Piebiak: “We do not lock people up for doing good”.
After the accusations against district court judge Gąciarek had been broadcast on television, Piebiak praised Emilia for working “beautifully and with a flourish,” adding that she “goes off like a bomb”.
Two days after the news broke about Szmydt, she publicly apologized to those who she had been trolling. Furthermore, she claimed that she had been intimidated and received some anonymous threats.
Piebiak initially denied having cooperated with Szmydt, claiming that he knew her only from Twitter and had never contacted her regarding Judge Markiewicz. Soon after that, however, Piebiak handed in his resignation, and Jakub Iwaniec, a judge and employee at the Ministry of Justice and a close associate of Piebiak, was also dismissed by the Minister of Justice, Zbigniew Ziobro.
Ziobro claims he knew nothing about the situation and has managed to avoid any political consequences. However, in one Piebiak’s leaked messages to Szmydt, he mentions sending something to his boss “to make him happy”, suggesting Ziobro may have been aware of, or possibly even sanctioned Piebiak’s relationship with Szmydt.
Further investigation into the case by Gazeta.pl, moreover, suggests that a group of pro-government judges, including Emilia Szmydt’s husband Tomasz, had in some way supported the smear campaign as well. What seemed to be a one- (or potentially two-man show if you count Iwaniec), suddenly grew into something bigger.
On August 21st, screenshots of a WhatsApp group called Kasta (The Caste) were published, in which vulgar jokes about independent judges were being made. In addition to Tomasz Szmydt, the group consisted of, among others, Konrad Wytrykowski, a close friend to Piebiak and a judge of the Disciplinary Chamber of the Supreme Court; as well as members of the National Council of the Judiciary Dariusz Drajewicz, Maciej Nawacki, and Jarosław Dudzicz. The screenshot shows that the judges also had plans to send hateful postcards to the President of the Supreme court, Małgorzata Gersdorf, who has been one of the most ardent defenders of the independence of the Polish judiciary.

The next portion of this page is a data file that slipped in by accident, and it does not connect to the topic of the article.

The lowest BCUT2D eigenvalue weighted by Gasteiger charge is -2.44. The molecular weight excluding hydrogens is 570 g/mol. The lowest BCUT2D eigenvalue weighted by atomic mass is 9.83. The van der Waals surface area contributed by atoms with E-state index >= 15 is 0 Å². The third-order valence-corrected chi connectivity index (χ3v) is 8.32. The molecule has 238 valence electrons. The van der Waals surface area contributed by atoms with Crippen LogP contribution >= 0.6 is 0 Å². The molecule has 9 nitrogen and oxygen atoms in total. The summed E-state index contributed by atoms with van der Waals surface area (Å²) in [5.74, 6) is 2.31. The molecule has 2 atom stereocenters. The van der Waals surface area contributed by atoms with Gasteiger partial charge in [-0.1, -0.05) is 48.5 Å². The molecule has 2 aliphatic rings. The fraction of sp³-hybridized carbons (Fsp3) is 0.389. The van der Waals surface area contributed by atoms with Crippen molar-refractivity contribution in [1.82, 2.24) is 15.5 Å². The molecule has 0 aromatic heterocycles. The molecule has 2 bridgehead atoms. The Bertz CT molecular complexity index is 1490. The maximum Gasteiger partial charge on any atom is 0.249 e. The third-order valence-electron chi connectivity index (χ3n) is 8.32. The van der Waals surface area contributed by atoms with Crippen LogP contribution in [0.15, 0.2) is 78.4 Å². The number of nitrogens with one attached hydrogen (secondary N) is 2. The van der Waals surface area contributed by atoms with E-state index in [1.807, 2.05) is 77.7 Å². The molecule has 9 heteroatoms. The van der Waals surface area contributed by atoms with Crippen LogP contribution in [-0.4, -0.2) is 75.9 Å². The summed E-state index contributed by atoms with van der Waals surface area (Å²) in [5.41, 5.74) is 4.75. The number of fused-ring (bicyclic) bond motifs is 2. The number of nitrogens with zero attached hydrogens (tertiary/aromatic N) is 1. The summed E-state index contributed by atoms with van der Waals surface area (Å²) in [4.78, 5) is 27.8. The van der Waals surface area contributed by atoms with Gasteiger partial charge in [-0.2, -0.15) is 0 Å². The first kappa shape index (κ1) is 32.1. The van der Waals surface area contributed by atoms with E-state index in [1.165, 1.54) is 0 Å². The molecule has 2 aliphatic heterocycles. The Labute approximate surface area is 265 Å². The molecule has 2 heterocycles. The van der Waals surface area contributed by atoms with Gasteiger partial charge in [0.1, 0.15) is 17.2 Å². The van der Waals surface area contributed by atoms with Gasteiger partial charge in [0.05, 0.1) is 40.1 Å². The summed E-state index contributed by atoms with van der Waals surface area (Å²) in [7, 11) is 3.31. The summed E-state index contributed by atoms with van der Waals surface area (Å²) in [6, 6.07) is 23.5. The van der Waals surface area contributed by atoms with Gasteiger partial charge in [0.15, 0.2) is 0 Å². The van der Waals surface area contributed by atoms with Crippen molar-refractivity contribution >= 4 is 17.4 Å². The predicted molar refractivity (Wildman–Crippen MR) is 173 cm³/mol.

Responding to these accusations, some of the Kaste judges threatened to file a libel suit against the journalists of Onet and Gazeta.pl. However, the fact that disciplinary proceedings are being conducted against Tomasz Szmydt and fellow judge Rafał Stasikowski seems to suggest that something is going on behind the closed doors of the Ministry of Justice.
The never-ending conflict
Conventional wisdom has it that a country’s judicial systems should remain independent from its politics. In Poland, however, a set of failed judicial reforms and a high-level smear campaign show that the government does not agree with the old wisdom.
It is a worrying – but not unsurprising – sign that the people responsible for attacking an independent pillar of democracy, as well as its elected members, seem to get away without any serious repercussion. Piebiak, though no longer deputy Minister of Justice, is still working as a district court judge, and his boss, the Minister of Justice, has avoided being in any way implicated in his activities.
Despite Kaczyński’s promises to bring Poland forward from its communist past, the Piebiak scandal, if anything is a testimony to the country’s struggles to deal with a legacy of silencing opposition for political gain. A pessimist might say that in Poland, the more things change, the more they stay the same. Certainly, it isn’t easy being a young democracy. With four more years of PiS in power, the situation is unlikely to change for the better; on the contrary, we can probably expect to see more attempts against democratic institutions like the Polish judiciary.
Monika Szafrańska holds two BA’s, one in European Studies and one in Journalism and Social Communication, both at Jagiellonian University in Kraków, Poland. She is currently pursuing a Master’s degree and working as an editorial assistant at New Eastern Europe magazine. Her interests mostly cover Polish-EU relations and images of the EU in Polish media.